Traditional processing practices for CRCs have been used for the purpose of functionalizing these ingredients for bread-type applications. Most commonly, functionalization consists in precooking part of the flour to thicken the dough in order to hold some of the gasses produced during fermentation [55,56]. Additionally, the flour–water mixture typically undergoes a mixed lactic acid bacteria and yeast fermentation [56,57], which gives them a somewhat leavened texture and an acidic flavor. These sourdough preparations are labor-intensive and time-consuming as they generally take a few days.
The traditional processing practices, aside from bringing functionality to CRCs with regard to texture and flavor, also have important nutritional and food safety purposes. Lactic fermentation improves protein and carbohydrate digestibility, increases B vitamins and minerals availability [56,57,58,59]. The reduction of pH below 4 by the fermentation also inhibits the growth of pathogenic bacteria [60]. The process of nixtamalization is also commonly used in Latin America as a means to produce a cohesive dough and flexible flatbread from maize and sorghum, reduce cooking time, improve digestibility and flavor, as well as for preservation [61]. From the nutritional perspective, nixtamalization improves niacin bioavailability, increases calcium intake and dietary fiber intake by increasing the content of resistant starch and reduces the level of phytic acid [61,62,63,64].
With increasing urbanization and expanding urban food markets, the demand for processed and prepared convenience foods has been increasing rapidly [64,65]. Street foods provide a substantial amount of the diet for a wide range of social groups in urban areas, notably the poorer people [66]. Furthermore, they are the least expensive and most accessible means of obtaining a nutritionally balanced meal outside the home. Among the types of street foods, cereal-based products are the predominant group [67]. The chapatti-type flatbreads of East Africa are convenience-type products, which are not traditionally from SSA and are mainly wheat-based, often produced by street vendors. Another increasingly popular bread-type product is based on deep fat-fried dough or batter. Examples are mandazi, magwinya and samosa [68]. These can be plain, sweetened or savory products with or without filling. Since they are based on a dough or batter which is fried, their production is simple and does not require expensive utensils, hence they are often prepared and sold on the street. Fried breads are almost without exception made from refined wheat flour providing an aerated soft texture with a crispy crust. Their high fat content, frequently added sugar and because they are made from refined wheat results in them having a high energy density but being rather poor in nutritional quality. Steamed breads and dumplings also have a component of convenience as people often take them to consume while traveling long distances. In West Africa, they are still largely made with cassava, yams and maize [43,69]. In Southern Africa, they were traditionally made with sorghum and pearl millet, but today, they are largely made with wheat flour [70]. The Southern African traditional baked breads are today mostly made with wheat flour but can be composited with other grains or flour, most commonly maize [70].
As is evident, wheat largely dominates the production of bakery and bread-type products in SSA. Several approaches have been studied to create aerated bakery products based on alternative, non-wheat flours [51]. Those include the use of additives such as hydrocolloids as well as the modification of flours through bioprocessing technologies such as fermentation or physical treatments such as heat. With respect to flour modification via processing, African indigenous knowledge could be incorporated and revisited in the use of CRCs for attractive modern food products. To be successful, these approaches should exploit crossovers in the diversity of traditional practices to limit additional processing costs and complexity in order to ensure commercial competitiveness compared to imported wheat.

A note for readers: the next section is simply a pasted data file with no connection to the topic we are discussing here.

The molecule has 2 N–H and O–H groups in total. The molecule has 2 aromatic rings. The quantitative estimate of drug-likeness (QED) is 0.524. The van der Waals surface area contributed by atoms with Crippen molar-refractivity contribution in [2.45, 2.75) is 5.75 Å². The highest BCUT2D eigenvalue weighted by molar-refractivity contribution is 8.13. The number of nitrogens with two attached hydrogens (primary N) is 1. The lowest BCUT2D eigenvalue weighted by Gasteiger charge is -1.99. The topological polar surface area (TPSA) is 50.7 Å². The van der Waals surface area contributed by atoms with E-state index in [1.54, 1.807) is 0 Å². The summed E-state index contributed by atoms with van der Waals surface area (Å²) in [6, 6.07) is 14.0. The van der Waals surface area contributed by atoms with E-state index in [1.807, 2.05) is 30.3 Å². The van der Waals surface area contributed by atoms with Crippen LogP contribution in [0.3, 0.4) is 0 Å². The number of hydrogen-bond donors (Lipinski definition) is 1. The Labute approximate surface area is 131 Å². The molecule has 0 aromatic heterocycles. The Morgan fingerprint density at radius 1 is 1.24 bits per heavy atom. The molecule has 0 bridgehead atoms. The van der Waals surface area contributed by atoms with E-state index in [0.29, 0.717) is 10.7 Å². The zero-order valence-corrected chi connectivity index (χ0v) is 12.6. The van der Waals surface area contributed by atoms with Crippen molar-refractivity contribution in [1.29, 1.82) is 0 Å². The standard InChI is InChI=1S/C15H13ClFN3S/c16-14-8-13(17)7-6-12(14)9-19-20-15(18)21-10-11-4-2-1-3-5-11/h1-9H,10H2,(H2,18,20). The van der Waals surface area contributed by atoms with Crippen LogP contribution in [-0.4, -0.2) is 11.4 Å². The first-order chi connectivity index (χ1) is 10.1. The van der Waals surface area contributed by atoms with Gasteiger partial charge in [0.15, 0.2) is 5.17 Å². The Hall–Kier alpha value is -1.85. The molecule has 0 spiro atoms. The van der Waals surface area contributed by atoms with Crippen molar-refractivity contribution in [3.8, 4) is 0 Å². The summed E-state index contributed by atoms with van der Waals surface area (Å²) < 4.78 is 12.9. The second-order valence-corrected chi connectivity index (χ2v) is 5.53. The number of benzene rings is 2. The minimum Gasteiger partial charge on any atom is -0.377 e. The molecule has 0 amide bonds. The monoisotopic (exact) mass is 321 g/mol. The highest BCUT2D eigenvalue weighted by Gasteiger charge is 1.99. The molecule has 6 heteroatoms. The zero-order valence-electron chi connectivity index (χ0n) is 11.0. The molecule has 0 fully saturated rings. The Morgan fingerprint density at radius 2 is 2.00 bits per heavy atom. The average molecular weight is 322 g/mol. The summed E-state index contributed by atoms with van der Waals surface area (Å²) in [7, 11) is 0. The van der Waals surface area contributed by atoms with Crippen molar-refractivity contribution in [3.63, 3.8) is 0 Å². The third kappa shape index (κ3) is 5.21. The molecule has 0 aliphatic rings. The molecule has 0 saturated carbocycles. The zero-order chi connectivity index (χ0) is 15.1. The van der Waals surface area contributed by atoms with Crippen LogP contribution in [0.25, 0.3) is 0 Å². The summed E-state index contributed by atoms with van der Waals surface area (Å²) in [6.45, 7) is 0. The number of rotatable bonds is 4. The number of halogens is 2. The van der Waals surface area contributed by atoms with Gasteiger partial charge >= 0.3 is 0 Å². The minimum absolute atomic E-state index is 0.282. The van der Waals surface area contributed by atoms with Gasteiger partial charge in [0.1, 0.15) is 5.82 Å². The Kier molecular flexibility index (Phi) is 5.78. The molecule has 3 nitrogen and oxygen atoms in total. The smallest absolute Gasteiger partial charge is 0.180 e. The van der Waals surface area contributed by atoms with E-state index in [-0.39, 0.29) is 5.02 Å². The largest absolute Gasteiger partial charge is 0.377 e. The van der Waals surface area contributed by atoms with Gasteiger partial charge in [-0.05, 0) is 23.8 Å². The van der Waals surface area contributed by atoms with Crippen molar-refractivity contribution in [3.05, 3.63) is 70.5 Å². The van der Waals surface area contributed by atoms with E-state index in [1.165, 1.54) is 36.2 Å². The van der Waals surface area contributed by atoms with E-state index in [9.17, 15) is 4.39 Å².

2.3.4. Food Market and Consumption

Considering the heterogeneity of the SSA consumer market as described in Section 2.1.2, we focused here on the most important and most rapidly growing market: the evolving urban market, relatively informal, with low-income to low-middle class, relatively young consumers. For these consumers, the trends and the demanded attributes for bread-type products can be largely related to affordability, convenience, Westernization and health awareness.
Affordability. In SSA, like elsewhere, the needs and wants of consumers at different socioeconomic levels are different. Socioeconomic restrictions, especially at the lower end of the market, will at times override preferences [71]. The SSA situation is probably similar to that found in a study conducted in Uruguay where low socioeconomic class respondents described their choices as mainly driven by economic factors and physical needs (e.g., satiety), whereas product-related characteristics (i.e., convenience) are more important for middle socioeconomic class respondents [72]. However, it should be noted that poor consumers are highly concerned about food quality and value as they apply a much larger proportion of disposable income to food compared to more affluent consumers [73]. They simply cannot afford to make purchase mistakes. Economically deprived consumers are quality-conscious and aspire to consume products of high value. The perception of quality, however, lies in the hands of the beholder.